(5) Menominee VOR (FSS transmits on 109.6 and receives on 122.1 MHz).
(6) Milwaukee RCO (FSS transmits and receives on 122.65 MHz).
(7) Falls VOR (FSS transmits on 110.0 and receives on 122.1 MHz).
(c) Kankakee FSS Radio Sector Controls:
(1) Chicago Heights VORTAC (FSS transmits on 114.2 and receives on 122.1 MHz).
(2) Meigs RCO (FSS transmits and receives on 122.15 MHz).
(3) Waukegan RCO (FSS transmits and receives on 122.55 MHz).
(d) Lansing FSS Radio Sector Controls:
(1) Lake Erie. Detroit City RCO (FSS transmits and receives on 122.55 MHz).
(2) Lake Michigan:
[a] Keeler VORTAC (FSS transmits on 116.6 and receives on 122.1 MHz).
[b] Ludington RCO (FSS transmits and receives on 122.45 MHz).
[c] Manistee VORTAC (FSS transmits on 111.4 and receives on 122.1 MHz).
[d] Muskegon RCO (FSS transmits and receives on 122.5 MHz).
[e] Pellston RCO (FSS transmits and receives on 122.3 MHz).
[f] Pullman VORTAC (FSS transmits on 112.1 and receives on 122.1 MHz).
[g] Traverse City RCO (FSS transmits and receives on 122.65 MHz).
(e) Terre Haute FSS Radio Sector Controls. South Bend RCO (FSS transmits and receives on 122.6 MHz).

f. Everglades Reporting Service.

This service is offered by Miami Automated International Flight Service Station (MIA AIFSS), in extreme southern Florida. The service is provided to aircraft crossing the Florida Everglades, between Lee County (Ft. Myers, FL) VORTAC (RSW) on the northwest side, and Dolphin (Miami, FL) VOR (DHP) on the southeast side.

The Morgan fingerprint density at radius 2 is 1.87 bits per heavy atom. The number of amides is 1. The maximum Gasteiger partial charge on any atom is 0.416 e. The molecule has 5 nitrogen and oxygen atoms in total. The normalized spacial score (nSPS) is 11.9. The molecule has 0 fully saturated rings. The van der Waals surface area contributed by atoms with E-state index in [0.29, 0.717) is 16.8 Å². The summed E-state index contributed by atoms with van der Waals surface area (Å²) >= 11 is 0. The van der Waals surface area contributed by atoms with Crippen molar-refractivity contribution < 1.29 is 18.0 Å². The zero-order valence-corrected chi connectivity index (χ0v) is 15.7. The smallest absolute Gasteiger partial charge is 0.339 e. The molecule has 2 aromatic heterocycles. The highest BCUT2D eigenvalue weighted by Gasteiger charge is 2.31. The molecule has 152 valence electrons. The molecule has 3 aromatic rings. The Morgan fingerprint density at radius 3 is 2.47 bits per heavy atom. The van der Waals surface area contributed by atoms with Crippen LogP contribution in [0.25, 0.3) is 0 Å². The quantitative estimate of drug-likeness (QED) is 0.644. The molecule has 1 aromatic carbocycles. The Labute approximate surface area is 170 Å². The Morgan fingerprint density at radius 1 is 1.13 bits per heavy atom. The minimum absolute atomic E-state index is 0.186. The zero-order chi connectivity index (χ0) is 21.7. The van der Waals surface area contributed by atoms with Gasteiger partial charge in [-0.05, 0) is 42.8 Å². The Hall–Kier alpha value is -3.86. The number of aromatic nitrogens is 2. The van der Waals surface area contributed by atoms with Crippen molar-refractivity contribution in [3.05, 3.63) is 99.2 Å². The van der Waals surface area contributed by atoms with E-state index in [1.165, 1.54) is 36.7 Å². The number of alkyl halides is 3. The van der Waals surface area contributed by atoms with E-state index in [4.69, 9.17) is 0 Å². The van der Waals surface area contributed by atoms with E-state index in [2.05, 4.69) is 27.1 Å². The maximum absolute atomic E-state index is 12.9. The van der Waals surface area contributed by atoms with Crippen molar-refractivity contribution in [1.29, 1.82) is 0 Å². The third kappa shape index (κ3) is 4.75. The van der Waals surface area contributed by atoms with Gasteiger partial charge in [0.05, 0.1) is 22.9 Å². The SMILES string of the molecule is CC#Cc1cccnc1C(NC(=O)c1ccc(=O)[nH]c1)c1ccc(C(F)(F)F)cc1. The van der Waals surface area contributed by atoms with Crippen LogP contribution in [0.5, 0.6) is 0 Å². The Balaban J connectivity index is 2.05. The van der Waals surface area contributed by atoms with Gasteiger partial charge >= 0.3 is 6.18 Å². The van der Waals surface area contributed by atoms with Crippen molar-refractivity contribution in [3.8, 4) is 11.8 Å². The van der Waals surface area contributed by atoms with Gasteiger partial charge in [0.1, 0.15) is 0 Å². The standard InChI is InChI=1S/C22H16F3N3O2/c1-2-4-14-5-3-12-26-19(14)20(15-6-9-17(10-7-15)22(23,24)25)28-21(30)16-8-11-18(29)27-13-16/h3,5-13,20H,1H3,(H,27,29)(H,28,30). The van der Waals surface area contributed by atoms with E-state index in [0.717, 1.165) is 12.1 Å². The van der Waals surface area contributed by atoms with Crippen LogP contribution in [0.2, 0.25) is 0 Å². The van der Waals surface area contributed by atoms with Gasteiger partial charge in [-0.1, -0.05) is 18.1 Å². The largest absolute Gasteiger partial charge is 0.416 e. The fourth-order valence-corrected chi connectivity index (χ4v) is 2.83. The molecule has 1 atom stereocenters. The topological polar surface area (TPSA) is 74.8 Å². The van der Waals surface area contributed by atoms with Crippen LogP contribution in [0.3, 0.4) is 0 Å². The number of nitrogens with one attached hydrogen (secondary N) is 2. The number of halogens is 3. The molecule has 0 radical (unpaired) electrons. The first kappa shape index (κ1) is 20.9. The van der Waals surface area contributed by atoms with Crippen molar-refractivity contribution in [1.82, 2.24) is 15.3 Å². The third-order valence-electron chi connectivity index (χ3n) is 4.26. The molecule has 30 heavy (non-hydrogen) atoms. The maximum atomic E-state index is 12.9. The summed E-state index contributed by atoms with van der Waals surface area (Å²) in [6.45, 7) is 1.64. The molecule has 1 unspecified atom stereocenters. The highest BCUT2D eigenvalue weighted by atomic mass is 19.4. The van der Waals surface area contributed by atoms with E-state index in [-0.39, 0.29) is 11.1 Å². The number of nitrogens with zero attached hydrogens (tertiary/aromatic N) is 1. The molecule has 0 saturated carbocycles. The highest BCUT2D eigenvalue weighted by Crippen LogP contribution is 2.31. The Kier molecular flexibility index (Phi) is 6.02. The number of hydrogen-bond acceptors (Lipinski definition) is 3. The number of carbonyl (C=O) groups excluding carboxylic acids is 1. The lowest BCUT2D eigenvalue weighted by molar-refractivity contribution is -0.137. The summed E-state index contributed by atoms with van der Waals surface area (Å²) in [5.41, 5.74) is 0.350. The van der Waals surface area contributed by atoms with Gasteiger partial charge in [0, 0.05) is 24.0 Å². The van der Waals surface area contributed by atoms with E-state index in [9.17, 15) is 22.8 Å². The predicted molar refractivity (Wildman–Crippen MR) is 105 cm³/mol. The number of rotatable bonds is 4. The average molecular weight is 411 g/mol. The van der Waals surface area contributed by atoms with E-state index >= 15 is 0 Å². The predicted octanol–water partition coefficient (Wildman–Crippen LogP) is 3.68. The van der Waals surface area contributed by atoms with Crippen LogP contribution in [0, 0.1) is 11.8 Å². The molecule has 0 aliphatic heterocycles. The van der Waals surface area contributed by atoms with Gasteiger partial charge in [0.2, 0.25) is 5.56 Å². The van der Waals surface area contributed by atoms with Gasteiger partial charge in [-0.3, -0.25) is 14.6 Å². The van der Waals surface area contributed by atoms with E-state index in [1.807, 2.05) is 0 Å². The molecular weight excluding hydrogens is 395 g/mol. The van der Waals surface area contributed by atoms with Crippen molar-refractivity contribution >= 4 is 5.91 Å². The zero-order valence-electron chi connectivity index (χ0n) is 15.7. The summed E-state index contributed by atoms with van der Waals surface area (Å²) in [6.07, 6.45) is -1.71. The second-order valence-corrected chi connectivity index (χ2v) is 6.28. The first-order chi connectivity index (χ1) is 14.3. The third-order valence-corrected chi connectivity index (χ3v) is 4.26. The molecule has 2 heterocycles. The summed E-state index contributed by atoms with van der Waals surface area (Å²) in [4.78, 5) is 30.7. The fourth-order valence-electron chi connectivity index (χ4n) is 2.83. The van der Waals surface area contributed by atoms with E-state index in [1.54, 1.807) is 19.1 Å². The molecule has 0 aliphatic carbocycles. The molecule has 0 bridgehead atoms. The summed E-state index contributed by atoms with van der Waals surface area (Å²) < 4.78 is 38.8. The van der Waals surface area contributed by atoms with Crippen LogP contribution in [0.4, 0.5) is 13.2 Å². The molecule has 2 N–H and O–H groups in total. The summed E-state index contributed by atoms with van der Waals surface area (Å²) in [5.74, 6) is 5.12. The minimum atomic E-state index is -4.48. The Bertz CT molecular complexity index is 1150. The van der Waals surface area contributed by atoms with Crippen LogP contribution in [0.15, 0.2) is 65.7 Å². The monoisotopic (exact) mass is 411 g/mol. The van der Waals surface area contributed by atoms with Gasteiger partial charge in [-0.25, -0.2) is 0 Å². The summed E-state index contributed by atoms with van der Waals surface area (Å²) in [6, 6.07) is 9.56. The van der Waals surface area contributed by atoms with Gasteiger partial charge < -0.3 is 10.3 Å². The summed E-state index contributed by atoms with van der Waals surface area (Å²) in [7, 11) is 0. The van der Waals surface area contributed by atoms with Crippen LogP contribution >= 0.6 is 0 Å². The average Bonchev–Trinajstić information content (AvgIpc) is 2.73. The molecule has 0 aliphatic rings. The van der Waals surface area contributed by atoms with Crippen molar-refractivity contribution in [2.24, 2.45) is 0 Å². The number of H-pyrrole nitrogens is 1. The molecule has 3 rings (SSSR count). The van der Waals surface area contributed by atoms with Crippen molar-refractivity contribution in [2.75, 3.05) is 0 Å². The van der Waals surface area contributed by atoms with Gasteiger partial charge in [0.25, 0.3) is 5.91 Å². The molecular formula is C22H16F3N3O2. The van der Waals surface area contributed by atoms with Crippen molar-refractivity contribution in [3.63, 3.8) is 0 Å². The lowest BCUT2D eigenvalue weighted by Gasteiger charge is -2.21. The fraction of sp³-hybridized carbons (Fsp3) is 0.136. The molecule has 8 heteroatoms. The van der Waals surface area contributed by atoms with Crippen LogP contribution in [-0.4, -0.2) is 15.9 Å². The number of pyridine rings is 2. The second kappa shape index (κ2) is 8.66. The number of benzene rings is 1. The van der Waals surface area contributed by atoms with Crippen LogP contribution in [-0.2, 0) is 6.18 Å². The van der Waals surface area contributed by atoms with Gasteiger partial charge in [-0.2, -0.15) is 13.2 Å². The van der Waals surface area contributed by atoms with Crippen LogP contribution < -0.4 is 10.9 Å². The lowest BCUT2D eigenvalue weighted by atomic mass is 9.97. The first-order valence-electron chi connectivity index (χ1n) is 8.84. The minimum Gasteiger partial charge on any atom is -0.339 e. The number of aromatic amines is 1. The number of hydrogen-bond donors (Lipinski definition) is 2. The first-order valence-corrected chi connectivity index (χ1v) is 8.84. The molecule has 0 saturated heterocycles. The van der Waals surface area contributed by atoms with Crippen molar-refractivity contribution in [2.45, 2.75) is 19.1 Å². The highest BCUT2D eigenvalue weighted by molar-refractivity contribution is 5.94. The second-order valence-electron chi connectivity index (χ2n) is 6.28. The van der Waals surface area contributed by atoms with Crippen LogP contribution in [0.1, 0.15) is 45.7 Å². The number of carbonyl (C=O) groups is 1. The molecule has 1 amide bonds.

1. The pilot must request the service from Miami AIFSS.
2. MIA AIFSS frequency information, 122.2, 122.3, and 122.65.
3. The pilot must file a VFR flight plan with the remark: ERS.
4. The pilot must maintain 2000 feet of altitude.
5. The pilot must make position reports every ten (10) minutes. SAR begins fifteen (15) minutes after position report is not made on time.
6. The pilot is expected to land as soon as is practical, in the event of two-way radio failure, and advise MIA AIFSS that the service is terminated.
7. The pilot must notify Miami AIFSS when the flight plan is cancelled or the service is suspended.
Aeronautical Information Manual (AIM) — Chapter 4 — Air Traffic Control